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Deadly Middle East virus arrives in Munster

This file photo provided by the National Institute for Allergy and Infectious Diseases shows a colorized transmission of the MERS coronavirus that emerged in 2012. Health officials on Friday said the deadly virus from the Middle East has turned up for the first time in the U.S.

MUNSTER | The first U.S. case of a deadly virus that originated in the Middle East has been confirmed in Northwest Indiana.

The infected person is being treated at Community Hospital and is in stable condition, requiring oxygen support, according to Indiana and national health officials. In a statement, Community Hospital described the patient as being in good condition. 

The Centers for Disease Control and Prevention confirmed the case of Middle East Respiratory Syndrome Coronavirus (MERS-CoV) Friday afternoon.

The hospital has contacted all high-risk individuals.

"We are maintaining appropriate isolation protocols for the protection of health care staff," it stated.

The hospital stated it worked quickly to institute isolation protocols.

"Community Hospital has been working cooperatively with the CDC and ISDH regarding tracking of patient family members and monitoring of exposed health care workers. This patient was not out in the local community and, therefore, any public exposure was minimal," the hospital stated.

The patient's activities have been limited in the U.S. and widespread cases are not expected, the hospital stated.

"However, in an abundance of caution, the exposed family members and health care workers will be monitored daily throughout the 14-day incubation period to watch for the development of any signs or symptoms of MERS-CoV," Community Hospital stated.

Because there is limited data regarding the virus, and because this is the first confirmed case in the United States, Community Hospital will be a data surveillance site for the CDC.

As noted by the Indiana Governor’s Office and the ISDH, Community Hospital recognized and identified this rare disease and acted quickly to contain the situation and protect the public.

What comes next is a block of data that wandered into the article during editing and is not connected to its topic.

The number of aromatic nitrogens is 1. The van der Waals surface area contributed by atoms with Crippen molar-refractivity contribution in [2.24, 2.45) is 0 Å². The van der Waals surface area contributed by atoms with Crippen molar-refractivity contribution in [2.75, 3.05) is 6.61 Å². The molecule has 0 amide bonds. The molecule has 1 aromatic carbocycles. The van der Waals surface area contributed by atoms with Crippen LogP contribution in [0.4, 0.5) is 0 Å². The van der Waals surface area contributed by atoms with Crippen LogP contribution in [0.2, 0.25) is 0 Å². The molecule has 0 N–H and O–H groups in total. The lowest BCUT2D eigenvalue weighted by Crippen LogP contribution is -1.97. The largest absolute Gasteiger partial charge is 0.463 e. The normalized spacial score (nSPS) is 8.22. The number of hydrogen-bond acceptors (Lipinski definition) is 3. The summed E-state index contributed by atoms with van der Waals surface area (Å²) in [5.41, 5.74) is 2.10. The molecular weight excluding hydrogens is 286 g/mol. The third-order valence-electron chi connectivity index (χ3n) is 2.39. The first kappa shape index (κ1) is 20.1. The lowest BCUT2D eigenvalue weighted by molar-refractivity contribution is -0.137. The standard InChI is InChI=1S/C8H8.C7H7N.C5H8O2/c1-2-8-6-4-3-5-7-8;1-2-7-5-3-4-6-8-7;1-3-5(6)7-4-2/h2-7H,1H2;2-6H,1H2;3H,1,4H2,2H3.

The state department of health recommends, in an abundance of caution, that people who visited the emergency department at Community Hospital between 6:30 and 9:30 p.m. on Monday to watch for signs and symptoms.

Those who experience symptoms such as congestion, cough, fever over 100.4, shortness of breath, pneumonia, body aches and diarrhea should call their health care provider about possible exposure. 

The Indiana State Department of Health has established a hotline for Hoosiers to call with questions. The hotline will be open from 8 a.m. to 4:30 p.m. seven days a week until further notice. The number is (877) 826-0011.

The infected patient, a health care worker, flew April 24 from Saudi Arabia to London and then to Chicago.

The person rode a bus from Chicago to Indiana, health officials said.

On Tuesday, the patient experienced shortness of breath, coughing and fever. The person went to the Emergency Department at Community Hospital Wednesday and was admitted that day.

Because of the patient's symptoms and recent travel, doctors tested for MERS-CoV. MERS-CoV is a viral respiratory illness which was first reported in Saudi Arabia in 2012.

As of Friday, 262 people in 12 countries were confirmed to have the disease, and 93 died. More than 100 other patients have a confirmed case but are not included in the World Health Organization tally, said Dr. Anne Schuchat, Assistant Surgeon General, United States Public Health Service and Director, National Center for Immunization and Respiratory Diseases. 

Health officials do not know where the virus came from or how it spreads. There is no vaccine or treatment protocol for the virus. The virus does tends to spread in hospitals, not in community settings, Schuchat said.

"We expected it to come to the U.S., and we have been preparing for this," she said. "MERS is now in our heartland." 

There is a very low risk to the general public in connection with the local case, she said.

Indiana Gov. Mike Pence said the state has deployed the full resources of the Indiana State Department of Health to track the case, assess the risk to the public and work to prevent the spread of the virus. 

“We are working in cooperation with the Centers for Disease Control and Prevention and encourage those who may have been exposed to this virus to report any symptoms to their medical provider and take all necessary precautions," he said. 

To help prevent the spread of the virus, people are advised to wash their hands often with soap and water for 20 seconds, or use an alcohol-based hand sanitizer; cover your nose and mouth with a tissue when you cough or sneeze and throw it away; avoid touching your eyes, nose and mouth with unwashed hands, avoid close contact with sick people and clean and disinfect frequently touched surfaces.